The English Court of Appeal found that the management of nightclubs regulates entry and removal of individuals to and from their premises.  Those present are entitled to expect no occasion of violence, a safe environment and for those reasons, there was sufficient proximity between management and the guests for a duty of care to exist.

For those familiar with the nightclub scene, such expectations are often the stuff of fantasy.  True, many managers do abide by statutes and bylaws, some painstakingly so.  But a party nullified of danger is often devoid of flavour.  It is morbid, but humans need their flirt with Thanatos, their insensible moment of fun.  And that is what keeps the likes of Kiki and the pyrotechnic deviants in business.

Binoy Kampmark was a Commonwealth Scholar at Selwyn College, Cambridge.  He lectures at RMIT University, Melbourne. Email: bkampmark@gmail.com

Binoy Kampmark was a Commonwealth Scholar at Selwyn College, Cambridge. He lectures at RMIT University, Melbourne. Email: bkampmark@gmail.com

More articles by:

CounterPunch Magazine

minimag-edit

bernie-the-sandernistas-cover-344x550

zen economics

Weekend Edition
February 24, 2017
Friday - Sunday
Jeffrey St. Clair
Roaming Charges: Exxon’s End Game Theory
Pierre M. Sprey - Franklin “Chuck” Spinney
Sleepwalking Into a Nuclear Arms Race with Russia
Paul Street
Liberal Hypocrisy, “Late-Shaming,” and Russia-Blaming in the Age of Trump
Ajamu Baraka
Malcolm X and Human Rights in the Time of Trumpism: Transcending the Master’s Tools
John Laforge
Did Obama Pave the Way for More Torture?
Mike Whitney
McMaster Takes Charge: Trump Relinquishes Control of Foreign Policy 
Patrick Cockburn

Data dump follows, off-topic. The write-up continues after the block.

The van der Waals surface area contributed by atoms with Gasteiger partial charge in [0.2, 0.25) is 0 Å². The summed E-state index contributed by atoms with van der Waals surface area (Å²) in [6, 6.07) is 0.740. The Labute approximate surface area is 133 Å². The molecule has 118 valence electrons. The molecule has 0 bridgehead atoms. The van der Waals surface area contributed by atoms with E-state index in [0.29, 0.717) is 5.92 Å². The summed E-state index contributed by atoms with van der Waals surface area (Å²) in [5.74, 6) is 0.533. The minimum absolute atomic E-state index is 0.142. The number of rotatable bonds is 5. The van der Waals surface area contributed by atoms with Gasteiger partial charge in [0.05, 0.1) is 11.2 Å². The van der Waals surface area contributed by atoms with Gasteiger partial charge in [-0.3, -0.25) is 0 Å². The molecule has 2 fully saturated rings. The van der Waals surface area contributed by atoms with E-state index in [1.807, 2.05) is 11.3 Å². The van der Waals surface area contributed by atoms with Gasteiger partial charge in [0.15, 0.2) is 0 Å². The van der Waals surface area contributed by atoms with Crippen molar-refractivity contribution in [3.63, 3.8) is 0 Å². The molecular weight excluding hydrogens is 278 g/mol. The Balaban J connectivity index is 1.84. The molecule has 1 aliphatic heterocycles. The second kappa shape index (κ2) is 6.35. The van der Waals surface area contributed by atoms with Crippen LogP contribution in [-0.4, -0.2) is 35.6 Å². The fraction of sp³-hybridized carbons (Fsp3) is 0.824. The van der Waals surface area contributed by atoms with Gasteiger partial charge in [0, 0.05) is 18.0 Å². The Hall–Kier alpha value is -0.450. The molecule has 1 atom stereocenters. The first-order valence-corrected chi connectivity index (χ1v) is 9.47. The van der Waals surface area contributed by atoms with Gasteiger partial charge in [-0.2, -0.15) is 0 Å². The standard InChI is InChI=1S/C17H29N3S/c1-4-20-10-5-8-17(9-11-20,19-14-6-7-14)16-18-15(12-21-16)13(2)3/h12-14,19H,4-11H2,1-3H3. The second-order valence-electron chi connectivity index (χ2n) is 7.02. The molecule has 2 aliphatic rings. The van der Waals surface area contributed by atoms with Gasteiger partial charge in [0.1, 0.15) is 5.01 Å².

The Coming Decline of US and UK Power
Louisa Willcox
The Endangered Species Act: a Critical Safety Net Now Threatened by Congress and Trump
Vijay Prashad
A Foreign Policy of Cruel Populism
John Chuckman
Israel’s Terrible Problem: Two States or One?
Matthew Stevenson
The Parallax View of Donald Trump
Norman Pollack
Drumbeat of Fascism: Find, Arrest, Deport
Stan Cox
Can the Climate Survive Electoral Democracy? Maybe. Can It Survive Capitalism? No.
Ramzy Baroud
The Trump-Netanyahu Circus: Now, No One Can Save Israel from Itself
Edward Hunt
The United States of Permanent War
David Morgan
Trump and the Left: a Case of Mass Hysteria?
Pete Dolack
The Bait and Switch of Public-Private Partnerships
Mike Miller
What Kind of Movement Moment Are We In? 
Elliot Sperber
Why Resistance is Insufficient
Brian Cloughley
What are You Going to Do About Afghanistan, President Trump?
Binoy Kampmark
Warring in the Oncology Ward
Yves Engler
Remembering the Coup in Ghana
Jeremy Brecher
“Climate Kids” v. Trump: Trial of the Century Pits Trump Climate Denialism Against Right to a Climate System Capable of Sustaining Human Life”
Jonathan Taylor
Hate Trump? You Should Have Voted for Ron Paul
Franklin Lamb
Another Small Step for Syrian Refugee Children in Beirut’s “Aleppo Park”
Ron Jacobs
The Realist: Irreverence Was Their Only Sacred Cow
Andre Vltchek
Lock up England in Jail or an Insane Asylum!
Rev. William Alberts
Grandiose Marketing of Spirituality
Paul DeRienzo
Three Years Since the Kitty Litter Disaster at Waste Isolation Pilot Plant
Eric Sommer
Organize Workers Immigrant Defense Committees!
Steve Cooper
A Progressive Agenda
David Swanson
100 Years of Using War to Try to End All War
Andrew Stewart
The 4CHAN Presidency: A Media Critique of the Alt-Right
Edward Leer
Tripping USA: The Chair
Randy Shields
Tom Regan: The Life of the Animal Rights Party
Nyla Ali Khan
One Certain Effect of Instability in Kashmir is the Erosion of Freedom of Expression and Regional Integration
Rob Hager
The Only Fake News That Probably Threw the Election to Trump was not Russian 
Mike Garrity
Why Should We Pay Billionaires to Destroy Our Public Lands? 
Mark Dickman
The Prophet: Deutscher’s Trotsky
Christopher Brauchli
The Politics of the Toilet Police
Ezra Kronfeld
Joe Manchin: a Senate Republicrat to Dispute and Challenge
Clancy Sigal
The Nazis Called It a “Rafle”
Louis Proyect
Socialism Betrayed? Inside the Ukrainian Holodomor
Charles R. Larson
Review: Timothy B. Tyson’s “The Blood of Emmett Till”
David Yearsley
Founding Father of American Song
FacebookTwitterGoogle+RedditEmail